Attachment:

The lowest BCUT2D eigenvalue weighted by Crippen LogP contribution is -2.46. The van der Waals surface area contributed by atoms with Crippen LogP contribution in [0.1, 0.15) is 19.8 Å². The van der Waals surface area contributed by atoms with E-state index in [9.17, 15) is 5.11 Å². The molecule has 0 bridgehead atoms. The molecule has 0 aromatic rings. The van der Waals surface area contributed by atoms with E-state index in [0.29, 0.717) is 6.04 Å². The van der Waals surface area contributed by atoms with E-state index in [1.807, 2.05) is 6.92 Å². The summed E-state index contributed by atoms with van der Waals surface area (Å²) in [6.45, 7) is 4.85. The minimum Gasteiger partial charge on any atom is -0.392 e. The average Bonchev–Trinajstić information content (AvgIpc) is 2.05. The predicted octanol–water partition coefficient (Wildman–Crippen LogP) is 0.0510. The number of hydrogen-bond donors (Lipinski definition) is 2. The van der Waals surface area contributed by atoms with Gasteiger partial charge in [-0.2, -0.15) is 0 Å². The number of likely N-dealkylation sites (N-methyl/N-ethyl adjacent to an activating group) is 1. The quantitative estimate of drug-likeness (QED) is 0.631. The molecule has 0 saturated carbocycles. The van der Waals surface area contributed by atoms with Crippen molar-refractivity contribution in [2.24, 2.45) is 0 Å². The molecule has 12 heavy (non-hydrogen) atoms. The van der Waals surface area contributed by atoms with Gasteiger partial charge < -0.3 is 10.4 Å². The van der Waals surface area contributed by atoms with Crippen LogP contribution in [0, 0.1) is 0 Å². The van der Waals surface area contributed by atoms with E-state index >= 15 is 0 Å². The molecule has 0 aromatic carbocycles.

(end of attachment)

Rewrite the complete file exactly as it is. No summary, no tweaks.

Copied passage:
The lowest BCUT2D eigenvalue weighted by Crippen LogP contribution is -2.46. The van der Waals surface area contributed by atoms with Crippen LogP contribution in [0.1, 0.15) is 19.8 Å². The van der Waals surface area contributed by atoms with E-state index in [9.17, 15) is 5.11 Å². The molecule has 0 bridgehead atoms. The molecule has 0 aromatic rings. The van der Waals surface area contributed by atoms with E-state index in [0.29, 0.717) is 6.04 Å². The van der Waals surface area contributed by atoms with E-state index in [1.807, 2.05) is 6.92 Å². The summed E-state index contributed by atoms with van der Waals surface area (Å²) in [6.45, 7) is 4.85. The minimum Gasteiger partial charge on any atom is -0.392 e. The average Bonchev–Trinajstić information content (AvgIpc) is 2.05. The predicted octanol–water partition coefficient (Wildman–Crippen LogP) is 0.0510. The number of hydrogen-bond donors (Lipinski definition) is 2. The van der Waals surface area contributed by atoms with Gasteiger partial charge in [-0.2, -0.15) is 0 Å². The number of likely N-dealkylation sites (N-methyl/N-ethyl adjacent to an activating group) is 1. The quantitative estimate of drug-likeness (QED) is 0.631. The molecule has 0 saturated carbocycles. The van der Waals surface area contributed by atoms with Crippen molar-refractivity contribution in [2.24, 2.45) is 0 Å². The molecule has 12 heavy (non-hydrogen) atoms. The van der Waals surface area contributed by atoms with Gasteiger partial charge < -0.3 is 10.4 Å². The van der Waals surface area contributed by atoms with Crippen LogP contribution in [0, 0.1) is 0 Å². The van der Waals surface area contributed by atoms with E-state index >= 15 is 0 Å². The molecule has 0 aromatic carbocycles.